Page count doesn’t scare me. I mean it does dictate what I read at times because I don’t have endless time to read everything that’s sent to me, but it’ll never scare me off of a title. Because if something is well written you’ll never know how many pages it is. For instance, Goodnight Punpun Vol. 1 was over three hundred pages and yet I finished it about half an hour. I was sucked into the world and the writing was so good that it wasn’t a chore or difficult to read. The point I’m making is that page count only matters to someone when a book is difficult to read because it either missed with its pacing, struggled with its dialogue or worse than both of those, dropped the ball on the narrative. What do I mean by narrative? Well typically an event or story told in a three act structure with a beginning, middle and end with some subplots running throughout the story that are off beat to the main story. What’s worse than a struggling narrative? All three.
At times Voivod is all three. It’s never an inviting story, but rather some gruesome historical fiction that has awkward pacing and generally bad dialogue. I would be hard press to say that this follows a three act structure as it largely feels as if it’s the first act of a much bigger story. Which would be fine if we had more, but we don’t so it feels like one scene that never ends and doesn’t have much pay off for a rewarding narrative.
Despite all this Voivod actually manages to present enough at times that it’s interesting and entertaining. In spite of its best efforts to push you completely away you’re likely to stay just to see the ending which isn’t terrible, but it isn’t great either.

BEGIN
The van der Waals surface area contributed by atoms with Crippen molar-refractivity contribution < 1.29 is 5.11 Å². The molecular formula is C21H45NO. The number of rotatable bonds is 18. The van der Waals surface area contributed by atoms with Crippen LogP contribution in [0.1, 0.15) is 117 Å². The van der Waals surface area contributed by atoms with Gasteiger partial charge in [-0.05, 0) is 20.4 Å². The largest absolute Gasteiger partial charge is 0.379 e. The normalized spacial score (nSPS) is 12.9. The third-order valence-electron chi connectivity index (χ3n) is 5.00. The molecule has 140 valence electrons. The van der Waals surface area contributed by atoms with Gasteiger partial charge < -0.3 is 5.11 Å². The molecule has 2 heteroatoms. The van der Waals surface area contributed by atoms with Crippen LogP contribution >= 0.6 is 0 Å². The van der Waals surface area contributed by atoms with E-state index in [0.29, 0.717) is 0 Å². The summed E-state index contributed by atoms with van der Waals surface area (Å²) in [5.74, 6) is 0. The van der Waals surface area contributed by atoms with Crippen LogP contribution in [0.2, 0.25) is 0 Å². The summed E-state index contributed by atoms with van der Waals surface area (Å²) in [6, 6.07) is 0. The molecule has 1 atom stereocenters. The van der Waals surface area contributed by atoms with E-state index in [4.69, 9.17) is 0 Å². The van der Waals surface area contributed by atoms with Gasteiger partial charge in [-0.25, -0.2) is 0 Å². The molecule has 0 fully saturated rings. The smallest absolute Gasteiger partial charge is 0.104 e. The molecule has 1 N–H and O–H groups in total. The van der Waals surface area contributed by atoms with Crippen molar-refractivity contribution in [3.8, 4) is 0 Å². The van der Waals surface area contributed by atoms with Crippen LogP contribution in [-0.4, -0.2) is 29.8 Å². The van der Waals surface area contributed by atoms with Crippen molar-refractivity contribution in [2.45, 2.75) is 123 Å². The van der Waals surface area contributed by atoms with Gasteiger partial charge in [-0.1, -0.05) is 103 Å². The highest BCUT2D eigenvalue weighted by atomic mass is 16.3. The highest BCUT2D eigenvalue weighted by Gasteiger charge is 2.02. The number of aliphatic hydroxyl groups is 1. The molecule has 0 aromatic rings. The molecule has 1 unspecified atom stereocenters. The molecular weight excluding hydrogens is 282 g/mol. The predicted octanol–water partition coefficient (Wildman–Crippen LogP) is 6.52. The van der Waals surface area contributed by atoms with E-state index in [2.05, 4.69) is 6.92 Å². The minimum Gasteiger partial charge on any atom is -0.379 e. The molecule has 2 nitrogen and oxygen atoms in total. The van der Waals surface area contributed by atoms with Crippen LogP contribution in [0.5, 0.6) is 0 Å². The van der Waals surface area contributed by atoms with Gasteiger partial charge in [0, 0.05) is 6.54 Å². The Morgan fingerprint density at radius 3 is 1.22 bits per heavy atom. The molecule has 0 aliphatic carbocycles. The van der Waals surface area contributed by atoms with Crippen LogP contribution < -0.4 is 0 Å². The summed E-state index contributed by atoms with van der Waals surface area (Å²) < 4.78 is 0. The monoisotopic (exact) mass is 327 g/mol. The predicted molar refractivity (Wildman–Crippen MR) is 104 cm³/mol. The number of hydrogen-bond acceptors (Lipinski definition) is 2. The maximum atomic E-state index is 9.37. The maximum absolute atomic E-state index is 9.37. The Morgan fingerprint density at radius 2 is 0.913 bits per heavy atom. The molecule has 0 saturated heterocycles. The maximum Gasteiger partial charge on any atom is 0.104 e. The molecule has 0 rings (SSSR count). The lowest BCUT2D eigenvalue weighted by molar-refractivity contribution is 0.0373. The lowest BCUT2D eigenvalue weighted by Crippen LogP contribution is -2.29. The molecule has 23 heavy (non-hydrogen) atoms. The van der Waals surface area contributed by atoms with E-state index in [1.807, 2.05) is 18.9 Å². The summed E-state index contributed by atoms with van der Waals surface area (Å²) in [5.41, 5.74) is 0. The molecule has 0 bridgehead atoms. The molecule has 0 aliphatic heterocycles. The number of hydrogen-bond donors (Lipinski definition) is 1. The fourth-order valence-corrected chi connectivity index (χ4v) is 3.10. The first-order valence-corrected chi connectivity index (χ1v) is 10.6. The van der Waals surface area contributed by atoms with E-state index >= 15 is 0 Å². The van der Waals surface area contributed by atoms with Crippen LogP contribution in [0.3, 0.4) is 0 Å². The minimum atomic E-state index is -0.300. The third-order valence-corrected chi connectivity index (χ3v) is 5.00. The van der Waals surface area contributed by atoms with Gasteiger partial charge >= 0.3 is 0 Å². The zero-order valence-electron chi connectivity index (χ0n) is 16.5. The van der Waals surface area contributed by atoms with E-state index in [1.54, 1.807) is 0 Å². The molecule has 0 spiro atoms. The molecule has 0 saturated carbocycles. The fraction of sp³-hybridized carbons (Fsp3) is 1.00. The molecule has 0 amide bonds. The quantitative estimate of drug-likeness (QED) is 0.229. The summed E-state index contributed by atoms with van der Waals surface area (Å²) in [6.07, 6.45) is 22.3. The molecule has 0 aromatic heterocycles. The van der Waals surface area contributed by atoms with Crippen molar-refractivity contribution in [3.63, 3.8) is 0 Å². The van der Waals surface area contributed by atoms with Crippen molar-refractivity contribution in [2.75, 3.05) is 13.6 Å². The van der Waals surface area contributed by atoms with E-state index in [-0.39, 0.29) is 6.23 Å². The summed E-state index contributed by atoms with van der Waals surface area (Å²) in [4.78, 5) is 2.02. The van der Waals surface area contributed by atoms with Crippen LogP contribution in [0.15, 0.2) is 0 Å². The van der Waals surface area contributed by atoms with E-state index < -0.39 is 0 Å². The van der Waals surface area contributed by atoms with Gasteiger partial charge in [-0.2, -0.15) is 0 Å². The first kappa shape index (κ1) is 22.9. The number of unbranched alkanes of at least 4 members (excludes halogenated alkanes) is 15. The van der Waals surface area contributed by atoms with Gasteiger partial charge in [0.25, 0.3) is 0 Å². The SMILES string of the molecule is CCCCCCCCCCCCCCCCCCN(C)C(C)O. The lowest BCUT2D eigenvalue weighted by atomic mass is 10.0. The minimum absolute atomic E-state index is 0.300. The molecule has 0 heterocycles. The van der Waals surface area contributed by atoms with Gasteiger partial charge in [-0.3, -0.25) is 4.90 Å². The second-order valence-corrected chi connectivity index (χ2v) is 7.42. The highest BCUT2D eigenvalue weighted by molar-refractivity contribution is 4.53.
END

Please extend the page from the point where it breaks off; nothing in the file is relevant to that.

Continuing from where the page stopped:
At this point you’re probably screaming at me to tell you something about the story. It’s Vlad the Impaler aka Dracula, minus the vampire shit. Instead it’s about Vlad ruling Wallachia and having to go up against the Ottoman empire because he wants to be the big man at the table. There’s politics, a weird truce/self-induced ransom of give the Ottoman’s his son and wolves that just won’t go away. Oh and betrayal. Hard to forget that because one of the characters practically runs around announcing it because he doesn’t like how cruel Vlad is and yet is one step away on the cruelty scale when he kills his own father. It’s all conveniently revealed when all of the Saxon soldiers know about the betrayal and basically spout it off to anyone, including the solider of Vlad’s that’s been sent to get his son.
The art is by far the best part of the book, but it’s never really allowed to stretch its wings. It’s trying to be somewhat historically accurate which screws with the pacing a lot, but also handcuffs the story. Instead the artist can’t really expand and play with a scene because he’s illustrating what the characters are saying. Every panel has someone talking for the most part and so the art is just a visual follow up to the dialogue you’re reading. It’s never leading the story or trusted to do hold the narrative.
If you’re really into Vlad the Impaler aka the real Dracula, then you’ll likely enjoy the story. If you like strong narratives which fully developed characters that do more than talk about what they’re going to do, then you’re better off passing on this one. It’s an okay story, but it has so many problems that it ends up feeling like chore to read.
[button btn_url="" btn_color="violet" btn_size="large" btn_style="default" btn_outlined="no" link_target="blank" link_rel="nofollow" icon_left="" icon_right=""]Score: 2/5[/button]
Voivod: The True Story of Vlad the Impaler Writer: Massimo Rosi Artist: Marco De Luca Publisher: Markosia Price: $18.99 Release Date: 7/2/15 Format: TPB; Print